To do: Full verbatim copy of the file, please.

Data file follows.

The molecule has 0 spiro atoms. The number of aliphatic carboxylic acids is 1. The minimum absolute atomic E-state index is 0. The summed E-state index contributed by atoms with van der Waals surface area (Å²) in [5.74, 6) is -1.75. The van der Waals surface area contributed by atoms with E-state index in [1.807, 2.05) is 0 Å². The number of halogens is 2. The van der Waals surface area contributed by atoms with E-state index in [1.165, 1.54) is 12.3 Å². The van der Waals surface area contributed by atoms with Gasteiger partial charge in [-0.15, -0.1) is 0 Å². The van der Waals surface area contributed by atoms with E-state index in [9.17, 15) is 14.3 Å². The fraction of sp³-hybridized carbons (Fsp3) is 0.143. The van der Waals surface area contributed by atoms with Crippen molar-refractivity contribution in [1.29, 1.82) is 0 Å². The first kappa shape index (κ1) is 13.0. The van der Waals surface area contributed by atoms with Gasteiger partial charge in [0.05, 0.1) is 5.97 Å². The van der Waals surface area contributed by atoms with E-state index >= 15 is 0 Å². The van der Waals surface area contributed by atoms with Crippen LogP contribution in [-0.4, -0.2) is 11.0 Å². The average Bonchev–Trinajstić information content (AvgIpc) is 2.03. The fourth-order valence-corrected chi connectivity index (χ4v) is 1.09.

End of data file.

The molecule has 0 spiro atoms. The number of aliphatic carboxylic acids is 1. The minimum absolute atomic E-state index is 0. The summed E-state index contributed by atoms with van der Waals surface area (Å²) in [5.74, 6) is -1.75. The van der Waals surface area contributed by atoms with E-state index in [1.807, 2.05) is 0 Å². The number of halogens is 2. The van der Waals surface area contributed by atoms with E-state index in [1.165, 1.54) is 12.3 Å². The van der Waals surface area contributed by atoms with Gasteiger partial charge in [-0.15, -0.1) is 0 Å². The van der Waals surface area contributed by atoms with E-state index in [9.17, 15) is 14.3 Å². The fraction of sp³-hybridized carbons (Fsp3) is 0.143. The van der Waals surface area contributed by atoms with Crippen molar-refractivity contribution in [1.29, 1.82) is 0 Å². The first kappa shape index (κ1) is 13.0. The van der Waals surface area contributed by atoms with Gasteiger partial charge in [0.05, 0.1) is 5.97 Å². The van der Waals surface area contributed by atoms with E-state index >= 15 is 0 Å². The van der Waals surface area contributed by atoms with Crippen LogP contribution in [-0.4, -0.2) is 11.0 Å². The average Bonchev–Trinajstić information content (AvgIpc) is 2.03. The fourth-order valence-corrected chi connectivity index (χ4v) is 1.09.